- Aline de Freitas Brito,
- Alexandre Sérgio Silva,
- Caio Victor Coutinho de Oliveira,
- Alesandra Araújo de Souza,
- Paula Benvindo Ferreira,
- Iara Leão Luna de Souza,
- Layanne Cabral da Cunha Araujo,
- Gustavo da Silva Félix,
- Renata de Souza Sampaio,
- Renata Leite Tavares,
- Reabias de Andrade Pereira,
- Manoel Miranda Neto &
- Bagnólia Araújo da Silva
Scientific Reports volume 10, Article number: 6382 (2020) Cite this article
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The purpose of this study was to evaluate the effects of Spirulina Platensis supplementation on selected blood markers of oxidative stress, muscle damage, inflammation, and performance in trained rats. Rats (250 g – 300 g) were submitted to a strength training program (eight weeks), divided into four groups: control (GT) (trained without supplementation), trained with daily-supplementation of 50 mg/kg (GT50), 150 mg/kg (GT150) and 500 mg/kg (GT500). Training consisted of a jump protocol in PVC-cylinder containing water, with increasing load over experimental weeks. We evaluated the markers of oxidative stress (malondialdehyde – MDA and antioxidant capacity) and inflammation (C-reactive protein) at the end of the training. Among groups submitted to strength training, concentration of C-reactive protein decreased after 8 weeks of intervention in the trained group and GT500. Strength training enhanced plasma MDA concentration of malondialdehyde with supplementation of S. platensis in GT150 and GT500. In plasma analysis, strength training enhanced the percentage of oxidation inhibition, with spirulina supplementation in rates of 150 and 500 mg/kg. Spirulina supplementation for 8 weeks (in a dose-effect manner) improved antioxidant capacity as well as attenuated exercise-induced increases in ROS and inflammation. As a practical application, the use as high doses did not cause a reduction in positive physiological adaptations to exercise training. Additional studies are necessary to test the application of Spirulina Platensis in other contexts, as collective sports (basketball, football, soccer).
Spirulina platensis is a microalga with biological activity as antioxidant, immunomodulatory, and anti-inflammatory and nowadays is used to produce nutritional supplements1,2,3. S. platensis is composed of protein (55%–70%)4, carbohydrates (15%–20%)5, lipids (approximately 7%)5, fiber, ash, and water including various minerals, vitamins, γ-linolenic acid, chlorophyll, carotenoids, and phycocyanin2,6. Recently, some researchers have reported that the latter played a crucial role in the antioxidative action of S. platensis2.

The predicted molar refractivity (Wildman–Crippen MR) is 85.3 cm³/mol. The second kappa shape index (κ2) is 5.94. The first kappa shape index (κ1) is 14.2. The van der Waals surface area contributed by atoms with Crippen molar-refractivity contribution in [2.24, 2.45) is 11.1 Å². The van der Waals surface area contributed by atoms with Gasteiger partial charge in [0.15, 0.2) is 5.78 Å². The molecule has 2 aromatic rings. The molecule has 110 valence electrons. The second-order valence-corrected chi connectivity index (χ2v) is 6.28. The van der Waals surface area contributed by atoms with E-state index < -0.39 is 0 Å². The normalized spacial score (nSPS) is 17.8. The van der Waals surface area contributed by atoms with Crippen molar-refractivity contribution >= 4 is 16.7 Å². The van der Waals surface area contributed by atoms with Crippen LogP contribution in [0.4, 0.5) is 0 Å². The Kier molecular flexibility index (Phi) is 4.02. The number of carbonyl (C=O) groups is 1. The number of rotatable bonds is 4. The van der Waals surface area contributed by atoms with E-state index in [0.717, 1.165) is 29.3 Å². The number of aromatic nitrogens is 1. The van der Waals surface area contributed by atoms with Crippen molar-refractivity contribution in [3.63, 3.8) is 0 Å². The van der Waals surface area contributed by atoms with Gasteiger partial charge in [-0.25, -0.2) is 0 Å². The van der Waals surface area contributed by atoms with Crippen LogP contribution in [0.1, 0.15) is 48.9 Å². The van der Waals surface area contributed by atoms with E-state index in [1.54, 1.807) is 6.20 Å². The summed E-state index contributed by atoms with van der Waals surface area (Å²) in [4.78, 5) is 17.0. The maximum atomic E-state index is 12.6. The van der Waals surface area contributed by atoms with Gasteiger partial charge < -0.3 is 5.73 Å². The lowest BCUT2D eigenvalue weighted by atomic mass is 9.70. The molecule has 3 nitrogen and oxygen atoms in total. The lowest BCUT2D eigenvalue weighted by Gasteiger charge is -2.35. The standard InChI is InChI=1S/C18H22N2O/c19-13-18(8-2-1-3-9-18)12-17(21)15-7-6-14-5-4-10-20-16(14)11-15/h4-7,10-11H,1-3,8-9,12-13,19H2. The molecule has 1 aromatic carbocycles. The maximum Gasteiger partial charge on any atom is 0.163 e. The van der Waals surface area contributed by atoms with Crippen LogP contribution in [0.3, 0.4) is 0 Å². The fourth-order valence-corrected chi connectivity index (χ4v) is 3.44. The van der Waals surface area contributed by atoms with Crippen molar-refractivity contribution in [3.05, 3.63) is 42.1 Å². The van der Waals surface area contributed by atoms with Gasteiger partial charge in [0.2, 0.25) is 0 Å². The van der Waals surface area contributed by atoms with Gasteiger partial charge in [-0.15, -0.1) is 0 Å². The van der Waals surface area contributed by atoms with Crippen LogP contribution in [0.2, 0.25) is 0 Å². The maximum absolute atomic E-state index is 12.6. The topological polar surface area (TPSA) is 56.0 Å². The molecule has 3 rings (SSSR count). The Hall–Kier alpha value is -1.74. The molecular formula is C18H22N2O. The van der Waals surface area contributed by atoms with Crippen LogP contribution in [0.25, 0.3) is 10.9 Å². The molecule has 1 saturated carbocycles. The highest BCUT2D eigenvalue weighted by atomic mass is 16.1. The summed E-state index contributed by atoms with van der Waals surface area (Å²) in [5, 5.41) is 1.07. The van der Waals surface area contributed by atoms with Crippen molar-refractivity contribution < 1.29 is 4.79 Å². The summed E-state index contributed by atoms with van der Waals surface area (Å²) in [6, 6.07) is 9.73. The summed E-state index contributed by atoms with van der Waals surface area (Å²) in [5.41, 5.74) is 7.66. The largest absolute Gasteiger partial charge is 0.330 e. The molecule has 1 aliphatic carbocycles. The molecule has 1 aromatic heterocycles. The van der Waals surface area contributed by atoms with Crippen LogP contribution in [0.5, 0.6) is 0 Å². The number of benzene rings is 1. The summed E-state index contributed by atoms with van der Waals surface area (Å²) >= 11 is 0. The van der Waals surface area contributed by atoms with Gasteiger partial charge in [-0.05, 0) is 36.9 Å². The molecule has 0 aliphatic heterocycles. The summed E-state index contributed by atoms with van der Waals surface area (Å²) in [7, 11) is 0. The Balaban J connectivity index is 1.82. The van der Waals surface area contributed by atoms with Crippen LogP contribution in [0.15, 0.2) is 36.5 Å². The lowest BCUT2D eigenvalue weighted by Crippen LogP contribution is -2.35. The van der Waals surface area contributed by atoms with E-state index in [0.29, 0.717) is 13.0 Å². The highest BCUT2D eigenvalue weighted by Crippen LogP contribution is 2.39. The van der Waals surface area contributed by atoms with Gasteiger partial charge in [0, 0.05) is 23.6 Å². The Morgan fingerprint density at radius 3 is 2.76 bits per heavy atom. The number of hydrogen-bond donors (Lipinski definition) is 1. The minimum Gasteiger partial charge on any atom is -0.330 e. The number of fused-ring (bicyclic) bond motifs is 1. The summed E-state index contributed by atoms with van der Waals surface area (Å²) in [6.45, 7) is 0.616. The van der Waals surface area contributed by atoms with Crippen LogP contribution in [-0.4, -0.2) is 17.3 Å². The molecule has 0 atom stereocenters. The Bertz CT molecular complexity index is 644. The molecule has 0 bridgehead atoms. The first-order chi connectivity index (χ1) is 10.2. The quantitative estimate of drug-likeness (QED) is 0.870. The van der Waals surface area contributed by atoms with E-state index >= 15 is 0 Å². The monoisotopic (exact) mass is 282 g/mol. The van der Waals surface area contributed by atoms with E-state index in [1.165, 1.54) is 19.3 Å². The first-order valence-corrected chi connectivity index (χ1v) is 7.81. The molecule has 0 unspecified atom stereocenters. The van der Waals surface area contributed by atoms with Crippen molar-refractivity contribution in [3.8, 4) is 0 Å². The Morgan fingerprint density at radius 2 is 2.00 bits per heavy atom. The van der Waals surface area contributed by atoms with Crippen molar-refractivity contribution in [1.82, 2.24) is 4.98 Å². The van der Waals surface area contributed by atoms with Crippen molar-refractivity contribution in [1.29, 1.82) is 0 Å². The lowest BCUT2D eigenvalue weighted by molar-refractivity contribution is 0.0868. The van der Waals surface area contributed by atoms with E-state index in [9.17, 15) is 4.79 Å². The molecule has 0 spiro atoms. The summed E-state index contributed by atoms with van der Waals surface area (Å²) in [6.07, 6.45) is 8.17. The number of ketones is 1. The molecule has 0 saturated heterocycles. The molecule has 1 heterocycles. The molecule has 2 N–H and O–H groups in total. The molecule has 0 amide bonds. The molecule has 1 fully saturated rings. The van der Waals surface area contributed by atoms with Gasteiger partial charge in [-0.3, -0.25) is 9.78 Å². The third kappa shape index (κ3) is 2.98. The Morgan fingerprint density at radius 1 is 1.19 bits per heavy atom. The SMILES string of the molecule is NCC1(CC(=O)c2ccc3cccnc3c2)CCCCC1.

In this way, many animal and human studies have reported possible beneficial effects of S. platensis under several diseases such as diabetes7, dyslipidemia8, and chronic obstructive pulmonary diseases9. In most cases, the decrease in the oxidative stress and the inflammatory process reportedly had beneficial effects2.
In addition to clinical settings, S. platensis has demonstrated promising results in an exercise context10. In India, athletes have been eating S. platensis while training for track and field events11. Chinese and Cuban Olympic teams are also known to eat S. platensis daily during their training12. It suggests some strength or exercise performance related to the effects of S. platensis supplementation in humans11. Concomitantly, we know that high volume and intensity of physical training imposes a challenge for athletes to modulate their immune system, as well as promotes an increase of reactive oxygen species (ROS) production11,13, that are associated with early fatigue. Due to its nutritional, immunosuppressive, and antioxidant properties, Spirulina platensis can protect against early fatigue onset.
In recent years, several studies have reported ergogenic effects in athletes using raw or unprocessed foods14. Evidence suggests that many phytochemicals (usually not yet fully known) present in these foods can act synergistically, increasing the effectiveness of physiological outcomes, and decreasing possible adverse effects, such as toxicity, and positive adaptations to training15. The latter decreased with supplementation (vitamin C, E, and Resveratrol)16,17,18. Thus, we can infer that S. platensis (that contains several compounds with bioactive properties and different mechanisms of action) can promote ergogenic action in the context of physical exercise with minimized negative effects.
To date, only aerobic exercises were used to analyze S. platensis supplementation on markers of oxidative stress, inflammation, muscle damage, and performance19,20. Previous studies could not answer whether the ergogenic effect of S. platensis is replicable in strength exercises. Therefore, this study aimed to investigate S. platensis supplementation on oxidative stress and inflammation and whether possible improvements in these variables would result in better performance in trained rats.